Commerce, or the conduct of trade between two or more partners, has from time immemorial been based on information. The lowest common denominator of such information would be an assessment of supply and demand. Which is probably how the early sea-farers from Europe set the trend of a globalized world - basing their journeys on their monopoly over data and logistics.
In other words, their access to the what, where, when, who and how much (data) coupled with the how (logistics) was what drove these sea-farers to their destinations. Much of pre-digital age commerce was also driven by this network of human associations that connected producers to the customers. Once computers and the internet arrived, the dynamics changed completely. A third category arrived in the form of retailers who interacted initially with the traders from whom they purchased the goods that originally came from the producers.
During the 1970s 1980s, the retailers ruled the roost, letting loose a wave of consumerism in the United States. The manner that the retailers won the battle is instructive for future commerce in the digital age. The advent of the barcode was astep that ensured their hegemony. Within a few quick years, the balance of power moved from large manufacturers to the retailers by the 1990s. Even the mid-sized retailers had the clout to reject products with faulty barcodes. Earlier, the salesperson from large brands told retailers exactly what to stock and how much.
Enterprises that controlled the market for most of the last three decades, the big corporations in the United States boasted of the best access to consumer preference data. They found a way to use this information to competitive advantage. With the arrival of the internet and eCommerce, a new type of retailer arrived to take this advantage way beyond to a level that is getting further accentuated by the developments in the field of IoT, Deep Learning and Cloud Computing.
You may ask me what all of this data from the past has to do with eSamudaay, which is seeking to connect businesses in small cities and towns with their customers? No prizes for guessing! It is once again data that would be driving local trade to compete with eCommerce. Of course, for this transformation to happen, local businesses need to collaborate and compete.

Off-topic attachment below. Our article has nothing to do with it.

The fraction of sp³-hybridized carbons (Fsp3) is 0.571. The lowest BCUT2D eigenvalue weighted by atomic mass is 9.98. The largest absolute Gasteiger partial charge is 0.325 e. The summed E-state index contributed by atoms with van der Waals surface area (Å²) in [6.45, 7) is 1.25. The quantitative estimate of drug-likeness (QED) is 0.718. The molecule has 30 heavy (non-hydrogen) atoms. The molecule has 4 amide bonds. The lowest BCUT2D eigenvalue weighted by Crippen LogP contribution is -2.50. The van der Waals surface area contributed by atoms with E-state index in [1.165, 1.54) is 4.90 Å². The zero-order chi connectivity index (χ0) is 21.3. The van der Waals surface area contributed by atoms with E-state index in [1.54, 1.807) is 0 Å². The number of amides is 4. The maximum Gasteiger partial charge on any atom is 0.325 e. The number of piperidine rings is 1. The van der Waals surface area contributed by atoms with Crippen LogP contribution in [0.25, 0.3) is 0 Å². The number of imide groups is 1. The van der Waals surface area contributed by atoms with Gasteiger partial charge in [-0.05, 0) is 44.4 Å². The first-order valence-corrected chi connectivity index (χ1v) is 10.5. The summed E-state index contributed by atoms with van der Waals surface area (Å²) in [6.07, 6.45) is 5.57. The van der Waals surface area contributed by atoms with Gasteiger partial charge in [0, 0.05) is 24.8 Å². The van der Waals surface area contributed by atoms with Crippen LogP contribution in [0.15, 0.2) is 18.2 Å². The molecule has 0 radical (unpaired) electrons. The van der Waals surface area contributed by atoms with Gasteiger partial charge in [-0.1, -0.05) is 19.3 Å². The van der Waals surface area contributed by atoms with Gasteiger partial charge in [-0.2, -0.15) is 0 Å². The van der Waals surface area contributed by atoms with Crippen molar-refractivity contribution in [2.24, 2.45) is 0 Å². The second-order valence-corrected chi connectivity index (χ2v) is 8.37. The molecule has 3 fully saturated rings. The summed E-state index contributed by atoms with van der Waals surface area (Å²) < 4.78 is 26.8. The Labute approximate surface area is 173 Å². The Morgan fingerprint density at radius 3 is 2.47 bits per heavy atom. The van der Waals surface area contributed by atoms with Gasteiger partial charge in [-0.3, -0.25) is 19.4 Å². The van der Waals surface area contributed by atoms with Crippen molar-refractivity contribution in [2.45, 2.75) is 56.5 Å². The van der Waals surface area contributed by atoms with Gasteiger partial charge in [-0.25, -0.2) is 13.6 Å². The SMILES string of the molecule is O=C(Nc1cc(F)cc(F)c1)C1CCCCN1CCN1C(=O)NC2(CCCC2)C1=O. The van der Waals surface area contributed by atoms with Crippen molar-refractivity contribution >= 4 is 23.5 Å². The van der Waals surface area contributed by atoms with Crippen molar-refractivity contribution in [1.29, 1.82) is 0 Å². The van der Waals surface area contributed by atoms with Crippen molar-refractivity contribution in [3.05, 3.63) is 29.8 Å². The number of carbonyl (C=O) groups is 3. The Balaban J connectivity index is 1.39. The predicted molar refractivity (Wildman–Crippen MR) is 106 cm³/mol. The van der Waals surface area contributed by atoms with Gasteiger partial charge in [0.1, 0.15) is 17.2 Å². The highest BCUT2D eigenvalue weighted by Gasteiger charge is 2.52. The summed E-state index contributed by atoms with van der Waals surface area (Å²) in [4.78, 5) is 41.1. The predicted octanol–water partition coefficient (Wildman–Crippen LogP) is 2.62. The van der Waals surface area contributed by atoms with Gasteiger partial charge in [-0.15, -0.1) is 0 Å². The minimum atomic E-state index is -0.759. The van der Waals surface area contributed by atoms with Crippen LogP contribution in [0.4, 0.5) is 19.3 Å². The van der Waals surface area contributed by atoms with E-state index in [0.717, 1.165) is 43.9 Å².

These businesses need to act in unison and get onto a Digital Commons powered by a digital public infrastructure like IndiaStack. Lo and behold! LCommerce is born. Doing so creates a new vector of growth for the local economy through creation of jobs in data analytics, AR/VR, artificial intelligence, and blockchain among others. Jobs would stay put in the smaller cities and not migrate to the usual locations of Bangalore or Hyderabad.
Of course, you may ask why LCommerce and how would India benefit? The trick is to achieve digital parity between big cities and smaller ones and towns. LCommerce would enable use of local data and the catalysing of synergies through network-based peer to peer organization. In other words, we would see decentralized eCommerce platforms optimized for local sustainable living. A model that could help the world transition into more resilient circular local economies from the existing linear global supply chain model.
What do I mean by that? LCommerce is an online presence for sellers and producers of all kinds and optimized for logistics in the local area. This will lead to true portability. Just like my mother can call my Airtel number from her Jio connection, a buyer on Amazon should be able to reach a product/merchant on LCommerce.
The eCommerce race then goes from “Winner takes all” to “Everyone wins”. LCommerce is then a locally rendered Digital service that aims to facilitate better leverage of the local information.